Issue: April 2018, Exnovation – Actively managing change

In Focus

“We need an oil and gas consensus”

Interview with Christian Hochfeld (Agora Verkehrswende)

Transport and climate protection? These are not terms that you would necessarily mention in the same breath – for even though the transport sector will have to be almost completely decarbonised by mid-century if Germany is to achieve its climate targets, transport emissions are currently still hovering around 1990 levels. What can be done to reverse this trend? We talked to Christian Hochfeld, Director of Agora Verkehrswende and a former member of the Oeko-Institut’s Executive Board. In this interview with eco@work, he explains which opportunities he sees for a phase-out of fossil fuels in the transport sector and describes some of the changes that lie ahead for the economy, politics and society.

Mr Hochfeld, how can the transport sector finally contribute to protecting the climate?

We need a mobility turnaround and an energy turnaround for the transport sector. A mobility turnaround means making use of digitalisation to avoid unnecessary use of transport, promote a shift to green modes of transport where travel is unavoidable, and boost efficiency throughout the system without restricting mobility. Multimodal transport behaviour, especially in cities, is essential as well. In addition, an energy turnaround is required in order to avoid residual emissions. At present, we rely on fossil fuels and the relatively inefficient combustion engine to power 95 per cent of our road transport. What we need for the future is an oil and gas consensus on phasing out fossil fuels, along with a switch to electromobility based on renewables.

Multimodal mobility behaviour – what exactly does that mean?

It means linking public transport with active mobility. It includes new mobility services such as car- and bicycle-sharing and above all ridepooling. It’s all about sharing transport. This can radically reduce the number of private cars in cities.

What can be done to steer this process?

At present, we live in car-friendly cities which encourage ownership of private vehicles, so it is important to provide attractive alternatives which enable people to leave the car at home without any inconvenience to themselves. The use of public space must also be priced realistically. Car parking is a good example: where I live, on-street residents’ parking costs 20 euros a year, but a few blocks along, there is an underground garage where a parking space is sold for 40,000 euros. If the prices were harmonised, many car owners would surely consider getting rid of the car.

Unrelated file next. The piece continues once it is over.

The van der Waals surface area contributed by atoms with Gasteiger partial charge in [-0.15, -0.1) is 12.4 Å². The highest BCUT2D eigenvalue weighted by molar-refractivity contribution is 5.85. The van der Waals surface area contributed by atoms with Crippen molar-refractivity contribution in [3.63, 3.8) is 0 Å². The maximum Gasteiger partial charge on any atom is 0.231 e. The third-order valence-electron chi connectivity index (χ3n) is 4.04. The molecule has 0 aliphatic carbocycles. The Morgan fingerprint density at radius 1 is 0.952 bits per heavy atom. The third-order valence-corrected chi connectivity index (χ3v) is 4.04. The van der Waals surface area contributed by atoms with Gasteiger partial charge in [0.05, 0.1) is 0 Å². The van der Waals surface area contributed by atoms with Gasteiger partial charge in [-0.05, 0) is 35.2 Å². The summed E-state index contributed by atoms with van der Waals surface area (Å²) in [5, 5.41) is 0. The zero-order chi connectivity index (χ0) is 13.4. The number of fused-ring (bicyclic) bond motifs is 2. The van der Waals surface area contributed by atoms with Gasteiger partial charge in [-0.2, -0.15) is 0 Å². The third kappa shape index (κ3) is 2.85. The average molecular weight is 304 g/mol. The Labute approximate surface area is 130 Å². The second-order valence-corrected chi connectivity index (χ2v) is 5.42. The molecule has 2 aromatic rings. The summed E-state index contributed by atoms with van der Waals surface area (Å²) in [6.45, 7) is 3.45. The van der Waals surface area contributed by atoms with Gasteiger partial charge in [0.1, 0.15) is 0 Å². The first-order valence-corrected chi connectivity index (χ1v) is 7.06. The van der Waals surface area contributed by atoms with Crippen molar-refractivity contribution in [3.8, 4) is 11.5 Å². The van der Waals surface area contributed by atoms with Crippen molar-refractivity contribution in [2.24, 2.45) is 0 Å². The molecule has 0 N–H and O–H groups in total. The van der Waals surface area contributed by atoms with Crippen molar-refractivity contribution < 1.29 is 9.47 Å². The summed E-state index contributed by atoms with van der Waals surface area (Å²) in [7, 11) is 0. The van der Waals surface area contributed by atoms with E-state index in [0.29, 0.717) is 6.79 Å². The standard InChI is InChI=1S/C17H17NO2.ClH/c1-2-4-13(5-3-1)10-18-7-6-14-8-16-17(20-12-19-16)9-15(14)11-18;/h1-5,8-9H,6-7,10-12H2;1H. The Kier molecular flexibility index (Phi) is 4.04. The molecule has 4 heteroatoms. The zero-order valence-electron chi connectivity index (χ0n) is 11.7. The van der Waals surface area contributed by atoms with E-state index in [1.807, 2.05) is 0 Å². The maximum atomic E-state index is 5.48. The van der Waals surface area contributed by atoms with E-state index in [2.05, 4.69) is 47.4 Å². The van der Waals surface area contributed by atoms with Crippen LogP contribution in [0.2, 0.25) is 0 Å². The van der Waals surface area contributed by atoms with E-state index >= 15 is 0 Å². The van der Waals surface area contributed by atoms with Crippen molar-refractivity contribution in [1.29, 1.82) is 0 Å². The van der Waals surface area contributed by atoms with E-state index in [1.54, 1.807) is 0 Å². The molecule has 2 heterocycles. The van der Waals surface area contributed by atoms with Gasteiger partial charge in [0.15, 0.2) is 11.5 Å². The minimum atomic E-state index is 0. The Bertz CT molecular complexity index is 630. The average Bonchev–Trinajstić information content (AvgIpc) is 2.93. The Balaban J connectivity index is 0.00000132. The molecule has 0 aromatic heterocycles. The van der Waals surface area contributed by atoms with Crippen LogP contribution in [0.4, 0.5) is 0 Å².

And what about rural areas?

People living in rural areas will undoubtedly still be reliant on private cars for the next 20 years, although there is now scope to create more flexible options through the use of digital technologies, for example. But generally, we are focusing more on climate-neutral mobility based on electric vehicles here.

What do you expect from the car industry?

The car industry’s business model is radically changing. For a hundred years and more, it was dominated by private cars powered by combustion engines. But in future, the companies which are likely to maintain their successful position are mainly those which adapt their business model and evolve into mobility service providers. We are already seeing competitors from other industries pushing into this market. The question is whether car-makers can move fast enough – they have been standing on the brakes for far too long. But policy-makers also need to step up the pace of the transformation at last.

Could you explain?

Structural change in the transport sector is coming – it will happen in any case because it is market-driven. The question is how well we prepare for it. There needs to be a discussion, early on, about a whole range of issues. How can products and services evolve? How do we manage this structural change? What kind of enabling environment do the new mobility services need? What can be done to provide social policy support for the transformation? Germany has to align its policies to this restructuring process; otherwise, there will be negative consequences for companies, for Germany itself as a business location and, not least, for the climate.

Thank you for talking to eco@work.
The interviewer was Christiane Weihe.

Further information about the article

Christian Hochfeld

Agora Verkehrswende
Smart Energy for Europe Platform (SEFEP) gGmbH
Anna-Louisa-Karsch-Str. 2
10178 Berlin

Tel.: +49 30 7001435-301


Prior to his appointment as Director of Agora Verkehrswende in 2016, Christian Hochfeld was employed by the Deutsche Gesellschaft für Internationale Zusammenarbeit (GIZ) GmbH, where he headed the China Sustainable Transport Programme (SUTP). He previously worked for the Oeko-Institut for many years, from 1996 as a researcher and then as a member of the Executive Board from 2004 to 2010. A graduate in environmental engineering, he has been a member of the international advisory board of the Chinese Electric Vehicle Forum (China EV100) since 2015.


Further information (on external websites)

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